No place in Chicago captures the feel of a dim sum parlor quite like Cai. The ballroom-sized dining room is decked out with chandeliers and covered chairs and fortunately, the cooking lives up to the grandeur. Make sure to try the creamy egg yolk buns, a satisfyingly rich and sweet treat that’s the perfect finish to every meal.
There are many restaurants in Chicago that serve dim sum but very few offer the type of experience found at Phoenix. Instead of ordering off a menu, servers push carts of food around the room so guests can pick the items they want while they eat. The continual flow of savory (soup dumplings, spare ribs) and sweet (barbecue pork puffs, sesame balls) bites ensures guests don’t leave hungry.
While dim sum is traditionally eaten during the day, it also makes for a great late-night meal. This popular spot is one of Chinatown’s finest thanks to a menu that offers both traditional and contemporary dishes. Best of all, it’s open until 2 a.m. so folks can get their fill of congee and egg tarts at (almost) any hour. Don’t forget an order of the signature crackling Macau pork belly, either.
This small hole-in-the-wall is open almost all hours of the day and dishes out dim sum as well. The décor isn’t anything to write home about but the food coming out of the kitchen is solid. From shrimp dumplings and beef crepes to barbecue pork buns, it’s a reliable cheap spot to satiate that dim sum craving.
Dolo Restaurant and Bar
This Eater 38 spot has quickly made a name for itself in Chinatown since opening a few years ago. The décor is sleek, the food features “modern twists,” and the kitchen specializes in seafood. But for dim sum, the restaurant offers superb versions of tried-and-true classics such as shumai, rice crepes, and barbecue pork buns.
Triple Crown Restaurant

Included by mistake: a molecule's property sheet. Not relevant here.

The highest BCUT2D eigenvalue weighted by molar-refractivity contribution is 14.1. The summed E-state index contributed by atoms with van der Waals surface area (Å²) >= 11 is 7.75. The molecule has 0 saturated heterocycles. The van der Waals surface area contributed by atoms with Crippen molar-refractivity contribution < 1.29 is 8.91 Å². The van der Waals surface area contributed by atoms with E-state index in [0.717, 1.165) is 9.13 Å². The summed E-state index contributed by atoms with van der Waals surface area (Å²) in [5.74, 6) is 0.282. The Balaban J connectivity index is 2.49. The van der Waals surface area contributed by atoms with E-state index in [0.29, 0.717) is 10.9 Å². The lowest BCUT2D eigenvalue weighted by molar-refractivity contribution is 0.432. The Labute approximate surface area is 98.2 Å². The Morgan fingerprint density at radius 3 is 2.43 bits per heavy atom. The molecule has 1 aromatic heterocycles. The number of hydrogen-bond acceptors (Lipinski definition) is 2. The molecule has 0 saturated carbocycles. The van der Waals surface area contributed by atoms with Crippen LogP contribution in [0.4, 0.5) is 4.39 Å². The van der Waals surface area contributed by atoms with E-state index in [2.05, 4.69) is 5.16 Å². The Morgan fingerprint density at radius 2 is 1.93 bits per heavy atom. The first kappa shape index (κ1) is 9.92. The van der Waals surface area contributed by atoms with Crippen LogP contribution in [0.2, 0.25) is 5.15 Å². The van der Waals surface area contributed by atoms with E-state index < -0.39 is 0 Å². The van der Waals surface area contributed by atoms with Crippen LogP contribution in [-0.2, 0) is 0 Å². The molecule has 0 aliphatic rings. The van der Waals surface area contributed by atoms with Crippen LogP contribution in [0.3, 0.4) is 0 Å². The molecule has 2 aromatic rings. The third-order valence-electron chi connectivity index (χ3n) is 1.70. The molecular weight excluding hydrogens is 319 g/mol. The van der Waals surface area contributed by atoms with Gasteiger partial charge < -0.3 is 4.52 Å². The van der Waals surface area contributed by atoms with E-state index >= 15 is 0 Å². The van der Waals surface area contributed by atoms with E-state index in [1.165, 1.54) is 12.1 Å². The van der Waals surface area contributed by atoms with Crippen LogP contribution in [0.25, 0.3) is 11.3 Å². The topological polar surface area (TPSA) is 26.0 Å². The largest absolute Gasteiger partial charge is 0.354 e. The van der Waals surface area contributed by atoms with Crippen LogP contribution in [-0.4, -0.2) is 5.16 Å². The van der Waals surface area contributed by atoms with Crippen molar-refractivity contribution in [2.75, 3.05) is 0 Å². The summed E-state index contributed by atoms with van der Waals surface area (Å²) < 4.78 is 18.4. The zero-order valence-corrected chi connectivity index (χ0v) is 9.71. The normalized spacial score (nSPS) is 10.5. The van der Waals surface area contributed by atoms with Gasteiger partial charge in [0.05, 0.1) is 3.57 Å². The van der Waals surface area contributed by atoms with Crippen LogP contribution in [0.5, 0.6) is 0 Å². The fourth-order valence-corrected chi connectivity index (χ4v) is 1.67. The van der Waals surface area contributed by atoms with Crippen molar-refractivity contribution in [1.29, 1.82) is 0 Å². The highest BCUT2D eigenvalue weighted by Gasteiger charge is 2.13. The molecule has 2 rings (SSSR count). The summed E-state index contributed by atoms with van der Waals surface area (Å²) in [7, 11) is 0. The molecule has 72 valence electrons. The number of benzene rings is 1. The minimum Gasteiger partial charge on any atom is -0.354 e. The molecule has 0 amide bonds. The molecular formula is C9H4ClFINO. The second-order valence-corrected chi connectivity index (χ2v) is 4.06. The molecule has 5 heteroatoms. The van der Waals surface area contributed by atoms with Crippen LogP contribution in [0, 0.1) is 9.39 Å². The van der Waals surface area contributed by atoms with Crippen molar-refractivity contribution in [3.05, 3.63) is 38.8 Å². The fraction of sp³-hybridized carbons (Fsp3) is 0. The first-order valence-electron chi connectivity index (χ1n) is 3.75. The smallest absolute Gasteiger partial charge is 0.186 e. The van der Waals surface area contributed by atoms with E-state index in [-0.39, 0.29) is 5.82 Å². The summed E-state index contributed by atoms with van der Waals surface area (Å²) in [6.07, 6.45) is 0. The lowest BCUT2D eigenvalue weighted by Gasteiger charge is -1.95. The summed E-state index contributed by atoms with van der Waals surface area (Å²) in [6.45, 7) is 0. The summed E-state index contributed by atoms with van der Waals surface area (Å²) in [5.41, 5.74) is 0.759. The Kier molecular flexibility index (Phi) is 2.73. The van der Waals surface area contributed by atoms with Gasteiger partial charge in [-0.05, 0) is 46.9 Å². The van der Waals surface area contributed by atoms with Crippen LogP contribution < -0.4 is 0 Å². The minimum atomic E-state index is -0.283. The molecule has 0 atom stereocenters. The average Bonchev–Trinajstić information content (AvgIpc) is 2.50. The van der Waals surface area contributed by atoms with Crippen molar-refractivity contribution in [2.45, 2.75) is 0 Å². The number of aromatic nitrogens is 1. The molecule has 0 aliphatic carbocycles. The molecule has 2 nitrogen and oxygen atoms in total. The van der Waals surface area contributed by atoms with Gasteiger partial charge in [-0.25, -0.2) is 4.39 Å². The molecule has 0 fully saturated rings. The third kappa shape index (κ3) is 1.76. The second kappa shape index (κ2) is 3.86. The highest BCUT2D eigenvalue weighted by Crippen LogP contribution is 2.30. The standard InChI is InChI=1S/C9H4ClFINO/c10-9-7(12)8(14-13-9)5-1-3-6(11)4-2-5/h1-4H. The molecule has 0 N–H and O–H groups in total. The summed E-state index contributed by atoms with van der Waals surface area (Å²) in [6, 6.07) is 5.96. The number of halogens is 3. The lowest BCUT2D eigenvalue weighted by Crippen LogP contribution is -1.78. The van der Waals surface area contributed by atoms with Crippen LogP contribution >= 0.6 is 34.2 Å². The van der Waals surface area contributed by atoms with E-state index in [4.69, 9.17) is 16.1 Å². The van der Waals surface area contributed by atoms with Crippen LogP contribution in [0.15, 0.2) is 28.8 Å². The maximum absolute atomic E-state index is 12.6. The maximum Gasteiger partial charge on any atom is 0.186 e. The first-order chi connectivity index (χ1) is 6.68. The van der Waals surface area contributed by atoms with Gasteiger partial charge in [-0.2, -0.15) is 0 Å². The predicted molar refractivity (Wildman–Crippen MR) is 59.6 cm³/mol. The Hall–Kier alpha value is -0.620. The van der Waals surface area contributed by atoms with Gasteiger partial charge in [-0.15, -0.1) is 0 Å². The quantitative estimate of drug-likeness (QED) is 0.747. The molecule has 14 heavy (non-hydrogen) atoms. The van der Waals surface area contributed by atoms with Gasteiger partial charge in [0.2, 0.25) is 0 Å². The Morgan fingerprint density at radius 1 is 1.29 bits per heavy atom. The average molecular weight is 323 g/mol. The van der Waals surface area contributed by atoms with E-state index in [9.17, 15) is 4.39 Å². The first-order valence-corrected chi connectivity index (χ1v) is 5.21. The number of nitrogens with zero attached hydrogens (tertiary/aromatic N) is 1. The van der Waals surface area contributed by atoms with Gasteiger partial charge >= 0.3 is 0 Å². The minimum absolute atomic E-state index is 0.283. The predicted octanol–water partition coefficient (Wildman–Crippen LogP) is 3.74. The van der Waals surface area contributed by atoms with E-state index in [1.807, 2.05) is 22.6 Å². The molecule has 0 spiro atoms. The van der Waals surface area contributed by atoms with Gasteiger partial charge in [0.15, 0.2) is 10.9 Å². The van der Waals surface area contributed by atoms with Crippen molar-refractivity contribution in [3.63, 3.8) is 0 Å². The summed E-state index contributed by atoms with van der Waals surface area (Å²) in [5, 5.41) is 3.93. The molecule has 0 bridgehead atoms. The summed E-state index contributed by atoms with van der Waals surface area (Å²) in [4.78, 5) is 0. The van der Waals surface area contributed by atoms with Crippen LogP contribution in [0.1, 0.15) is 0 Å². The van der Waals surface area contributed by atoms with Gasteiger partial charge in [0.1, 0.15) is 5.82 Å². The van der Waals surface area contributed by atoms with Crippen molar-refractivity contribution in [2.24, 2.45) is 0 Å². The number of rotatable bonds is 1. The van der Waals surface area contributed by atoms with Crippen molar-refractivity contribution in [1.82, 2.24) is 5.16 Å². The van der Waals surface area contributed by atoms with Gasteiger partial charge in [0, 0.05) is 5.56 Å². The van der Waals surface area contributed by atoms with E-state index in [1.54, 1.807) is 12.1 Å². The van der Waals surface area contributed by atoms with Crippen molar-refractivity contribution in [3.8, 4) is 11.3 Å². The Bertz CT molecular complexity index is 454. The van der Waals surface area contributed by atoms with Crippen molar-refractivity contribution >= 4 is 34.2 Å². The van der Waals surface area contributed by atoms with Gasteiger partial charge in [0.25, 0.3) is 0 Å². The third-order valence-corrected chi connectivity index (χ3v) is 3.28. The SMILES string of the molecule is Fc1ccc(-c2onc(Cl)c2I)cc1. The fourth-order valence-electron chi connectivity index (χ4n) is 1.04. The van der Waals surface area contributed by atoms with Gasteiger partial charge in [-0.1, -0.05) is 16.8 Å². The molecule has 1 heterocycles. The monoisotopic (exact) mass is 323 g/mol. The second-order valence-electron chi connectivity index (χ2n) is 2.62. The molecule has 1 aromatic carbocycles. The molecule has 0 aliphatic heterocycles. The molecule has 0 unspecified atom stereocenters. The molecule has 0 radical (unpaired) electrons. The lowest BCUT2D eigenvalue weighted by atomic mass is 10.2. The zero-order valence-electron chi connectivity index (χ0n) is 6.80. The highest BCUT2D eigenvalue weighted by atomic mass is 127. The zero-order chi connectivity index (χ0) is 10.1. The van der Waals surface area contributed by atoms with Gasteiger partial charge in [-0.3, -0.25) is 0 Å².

This beloved Cantonese restaurant on Wentworth Avenue has been a Chinatown staple for more than 20 years. Dim sum is available throughout the day so diners can get their fix of steamed meatballs and chicken feet morning, afternoon, or night.
Chiu Quon Bakery
A few dollars goes a long way at this Chinese bakery. Fill up on a variety of inexpensive baked buns, cakes, and pastries. They’re great for snacking but if that’s not enough, there’s also a limited dim sum menu that can be taken to go or enjoyed in the dining room.
Dim Sum House
What’s better than dim sum? Dim sum in the comforts of home. Pick up a frozen selection of shrimp dumplings, shumai, pot stickers, barbecue pork buns, and more at this small shop. They’re sold in large quantities for less than $10.
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Head south on Wentworth Avenue past the main Chinatown strip to find this café inside of a strip mall. In addition to favorites like congee, rice crepes, and deep-fried taro puffs, the restaurant also sells a number of frozen dim sum items for diners to make at home.
As the name suggests, dumplings are king here. The xiao long bao is among the best in town and complemented with Northern Chinese specialties like steamed pork bao, wonton soup, veggie potstickers, and pan-fried smoked pork pancake.